International study to catch burglars before they strike

A major international study into understanding where and when burglars decide to offend aims to reduce crime.

The four-year project will analyse offending profiles in Australia, Canada, UK and the Netherlands. It will build a comprehensive model of offender spatial preferences to determine how neighbourhood planning can be used in crime prevention.

Griffith University researcher Dr Michael Townsley says burglary costs the Australian economy about $2410 million annually.

“It dwarfs the costs of all other property crimes and is almost equivalent to the combined dollar costs of homicide, assault and sexual assault,” he said.

He said if researchers could work out how urban form influences offender mobility and what burglars perceive as suitable targets for crime then architects and town planners could play a role in crime reduction.

“We know that rates of crime vary dramatically between neighbourhoods and over time, weekly, monthly, daily and hourly.

“If such variations can be systematically explained this will have implications for crime reduction.”

Researchers will investigate the role public transport systems, street networks and building design play in the production and facilitation of crime.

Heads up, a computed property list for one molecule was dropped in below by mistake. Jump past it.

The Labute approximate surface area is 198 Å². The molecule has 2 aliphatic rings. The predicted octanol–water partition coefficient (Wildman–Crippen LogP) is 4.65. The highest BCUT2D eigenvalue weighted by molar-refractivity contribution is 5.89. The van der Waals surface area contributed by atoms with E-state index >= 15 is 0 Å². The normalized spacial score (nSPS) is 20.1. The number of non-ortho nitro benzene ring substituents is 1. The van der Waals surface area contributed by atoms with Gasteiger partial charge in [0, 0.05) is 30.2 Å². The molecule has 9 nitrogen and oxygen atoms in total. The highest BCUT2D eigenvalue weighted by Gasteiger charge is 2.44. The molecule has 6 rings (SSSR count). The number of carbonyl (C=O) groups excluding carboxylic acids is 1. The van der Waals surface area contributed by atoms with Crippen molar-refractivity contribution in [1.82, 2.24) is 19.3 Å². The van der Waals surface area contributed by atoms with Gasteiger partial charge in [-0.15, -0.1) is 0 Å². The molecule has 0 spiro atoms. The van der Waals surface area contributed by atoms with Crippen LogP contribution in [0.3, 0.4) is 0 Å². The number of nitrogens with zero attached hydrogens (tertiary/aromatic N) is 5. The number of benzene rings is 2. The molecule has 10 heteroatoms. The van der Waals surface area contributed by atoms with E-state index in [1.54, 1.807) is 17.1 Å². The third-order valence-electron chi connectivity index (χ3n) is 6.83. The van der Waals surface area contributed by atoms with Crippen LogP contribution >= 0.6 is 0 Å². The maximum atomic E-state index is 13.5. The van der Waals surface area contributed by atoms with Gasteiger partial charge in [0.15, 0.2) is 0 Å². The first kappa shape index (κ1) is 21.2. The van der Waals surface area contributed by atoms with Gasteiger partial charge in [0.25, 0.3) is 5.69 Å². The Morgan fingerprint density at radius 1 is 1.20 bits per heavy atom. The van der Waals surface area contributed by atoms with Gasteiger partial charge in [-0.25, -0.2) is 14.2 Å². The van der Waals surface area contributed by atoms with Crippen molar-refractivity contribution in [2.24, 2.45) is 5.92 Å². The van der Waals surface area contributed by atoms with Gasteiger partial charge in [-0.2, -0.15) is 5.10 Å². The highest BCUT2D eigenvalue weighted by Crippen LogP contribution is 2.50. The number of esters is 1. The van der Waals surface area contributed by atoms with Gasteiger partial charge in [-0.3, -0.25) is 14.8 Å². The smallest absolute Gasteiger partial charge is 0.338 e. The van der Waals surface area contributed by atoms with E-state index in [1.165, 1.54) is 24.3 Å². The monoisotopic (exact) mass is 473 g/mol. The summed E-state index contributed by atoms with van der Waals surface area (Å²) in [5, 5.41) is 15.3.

“The built environment is a critical factor for understanding the forces of offender attraction and impedance,” Dr Townsley said.

“For example, theories of offender mobility would suggest the newly-built CLEM7 tunnel will serve as connector for criminals and crime levels should change.

“But as yet, we don’t know how such crime levels will change. Which areas will increase? What resource allocation should police area commanders contemplate in order to prevent criminal activity?

“These sorts of predictions are beyond the training of local crime analysts, but are possible with discrete spatial choice models.”

The Griffith study will be the first comprehensive analysis of offender mobility that incorporates international comparisons in a systematic fashion.

The project is funded by an Australian Research Council grant.